This changing Commonwealth of Virginia

This January, Virginia’s congressional delegation will look different: Four of its 11 members will be women, up from one now. And seven will be Democrats, versus four today.

Along with last year’s Democratic landslide in Virginia’s state elections, these results provide part of the answer I wanted to see after 2016’s meltdown: Virginia voters aren’t buying the sales pitch of a Republican Party decomposing into a Trump personality cult.

But it’s also worth remembering what politics in my adopted state looked like only eight years ago. The GOP had swept races for governor, lieutenant governor and attorney general and maintained majorities in the House of Delegates and the Senate.

Some of those Republicans… fell short of the examples of such former Virginia GOP office-holders as Rep. Tom Davis and Sen. John Warner, to phrase things kindly.

Gov. Bob McDonnell showed a fondness for gifts from donors and floated laughably bad ideas about transportation funding before accepting a deal to raise the gas tax. Attorney General Ken Cuccinelli was exponentially worse, wasting taxpayer dollars on doomed, grandstanding lawsuits against the Affordable Care Act and climate-change research at the University of Virginia.

In the House, Republican delegates like Prince William County’s Bob Marshall pushed measures like an invasive abortion-restriction bill that made “transvaginal ultrasound” a TV punch line.

And even well into Northern Virginia, the ignorant, corrupt, homophobic Eugene Delgaudio kept winning elections to the Loudoun County Board.

Since the entire state had voted in 2006 for a cruel amendment to the state constitution banning even “approximate” legal status for same-sex marriages, this balance of political power looked like something we’d see for a long time.

Now McDonnell, Cuccinelli, Marshall and Delgaudio and others like them are gone from elected politics. Last year’s rout led by Gov. Ralph Northam convinced the Virginia GOP to end its massive resistance against expanding Medicaid–a position that had set it against even hospital and business lobbies. Campaigning on keeping Confederate memorials up will not get you elected, as last year’s failed gubernatorial candidate Ed Gillespie and this year’s even-more-failed senate candidate Corey Stewart found. And campaigning against the NRA and its gun worship no longer sets you back here, as incoming representatives Elaine Luria, Abigail Spanberger, and Jennifer Wexton can attest.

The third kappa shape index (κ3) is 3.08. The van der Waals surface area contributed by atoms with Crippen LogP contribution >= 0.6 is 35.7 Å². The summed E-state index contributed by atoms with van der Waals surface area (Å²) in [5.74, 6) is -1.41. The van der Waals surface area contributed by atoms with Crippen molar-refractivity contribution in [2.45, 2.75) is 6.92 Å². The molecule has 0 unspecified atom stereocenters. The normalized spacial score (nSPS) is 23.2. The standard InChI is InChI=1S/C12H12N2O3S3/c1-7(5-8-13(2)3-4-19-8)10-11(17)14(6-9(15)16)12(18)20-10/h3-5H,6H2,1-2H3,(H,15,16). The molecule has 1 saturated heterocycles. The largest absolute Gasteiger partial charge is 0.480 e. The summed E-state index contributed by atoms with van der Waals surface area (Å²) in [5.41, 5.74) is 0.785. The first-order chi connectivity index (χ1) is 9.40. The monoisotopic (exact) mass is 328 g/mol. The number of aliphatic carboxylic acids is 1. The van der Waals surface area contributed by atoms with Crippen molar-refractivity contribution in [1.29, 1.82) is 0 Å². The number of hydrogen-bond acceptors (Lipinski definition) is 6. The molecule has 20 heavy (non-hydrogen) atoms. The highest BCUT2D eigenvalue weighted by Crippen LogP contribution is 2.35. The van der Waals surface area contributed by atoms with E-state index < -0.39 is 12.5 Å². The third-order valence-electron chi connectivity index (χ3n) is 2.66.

There’s still work to do. GOP gerrymandering remains an issue–and the fix can’t involve lurching to the other extreme like Maryland Democrats. The state senate’s Republican delegation still includes Loudoun’s Dick Black, who literally pals around with serial-killing Syrian dictator Bashar al-Assad. Too many things in the Commonwealth are still named after Confederate leaders who deserve no such honor. And while 2006’s hate amendment has been ruled unconstitutional, it continues to stain the constitution.

But that’s what the 2019 state elections can help fix. Unless voters here go back to sleep the way they did after 2008.

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Self-employment is easier if you’re not at the mercy of health-insurance companies

I am thankful every day that my wife has a good job that includes affordable health insurance for our family. But seeing the Republican Party attempt to demolish the Affordable Care Act over the past few months has made me even more appreciative of being a kept man.

For as long as I’ve been self-employed, I’ve been able to tell myself that if my wife’s job ever went away, the ACA would give us a fair shot at keeping health insurance for the three of us–even today, the rates I see quoted at HealthCare.gov remain reasonable. Meanwhile, not having to worry about exceeding lifetime coverage caps (my friend Kate Washington’s testimony about the costs of her husband Brad’s treatments for cancer are essential reading) or being judged to have a pre-existing condition takes a lot of anxiety off my mind.

Most of the GOP’s proposed replacements for the ACA would have taken a hammer to some if not all of those protections. It’s possible that my wife’s premiums would have dropped as a result. But we don’t want to trim that bill at the cost of screwing over other people.